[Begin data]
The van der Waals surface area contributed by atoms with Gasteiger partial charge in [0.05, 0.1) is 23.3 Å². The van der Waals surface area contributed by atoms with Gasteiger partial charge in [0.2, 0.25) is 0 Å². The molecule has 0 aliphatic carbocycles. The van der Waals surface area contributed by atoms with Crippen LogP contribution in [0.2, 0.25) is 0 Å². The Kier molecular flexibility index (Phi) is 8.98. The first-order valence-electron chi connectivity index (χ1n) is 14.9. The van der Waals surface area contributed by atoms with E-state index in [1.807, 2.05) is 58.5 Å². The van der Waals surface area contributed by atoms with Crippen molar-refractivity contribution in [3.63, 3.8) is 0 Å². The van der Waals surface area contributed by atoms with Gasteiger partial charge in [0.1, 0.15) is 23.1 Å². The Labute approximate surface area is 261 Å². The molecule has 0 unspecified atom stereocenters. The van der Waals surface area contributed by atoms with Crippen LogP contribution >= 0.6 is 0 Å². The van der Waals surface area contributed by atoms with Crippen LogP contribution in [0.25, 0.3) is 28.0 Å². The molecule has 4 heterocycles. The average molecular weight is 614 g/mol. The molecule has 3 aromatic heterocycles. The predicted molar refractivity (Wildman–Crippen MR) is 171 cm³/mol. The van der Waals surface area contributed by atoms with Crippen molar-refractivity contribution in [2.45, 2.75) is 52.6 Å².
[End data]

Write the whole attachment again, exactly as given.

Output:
The van der Waals surface area contributed by atoms with Gasteiger partial charge in [0.05, 0.1) is 23.3 Å². The van der Waals surface area contributed by atoms with Gasteiger partial charge in [0.2, 0.25) is 0 Å². The molecule has 0 aliphatic carbocycles. The van der Waals surface area contributed by atoms with Crippen LogP contribution in [0.2, 0.25) is 0 Å². The Kier molecular flexibility index (Phi) is 8.98. The first-order valence-electron chi connectivity index (χ1n) is 14.9. The van der Waals surface area contributed by atoms with E-state index in [1.807, 2.05) is 58.5 Å². The van der Waals surface area contributed by atoms with Crippen molar-refractivity contribution in [3.63, 3.8) is 0 Å². The van der Waals surface area contributed by atoms with Gasteiger partial charge in [0.1, 0.15) is 23.1 Å². The Labute approximate surface area is 261 Å². The molecule has 0 unspecified atom stereocenters. The van der Waals surface area contributed by atoms with Crippen LogP contribution >= 0.6 is 0 Å². The van der Waals surface area contributed by atoms with Crippen LogP contribution in [0.25, 0.3) is 28.0 Å². The molecule has 4 heterocycles. The average molecular weight is 614 g/mol. The molecule has 3 aromatic heterocycles. The predicted molar refractivity (Wildman–Crippen MR) is 171 cm³/mol. The van der Waals surface area contributed by atoms with Crippen molar-refractivity contribution in [2.45, 2.75) is 52.6 Å².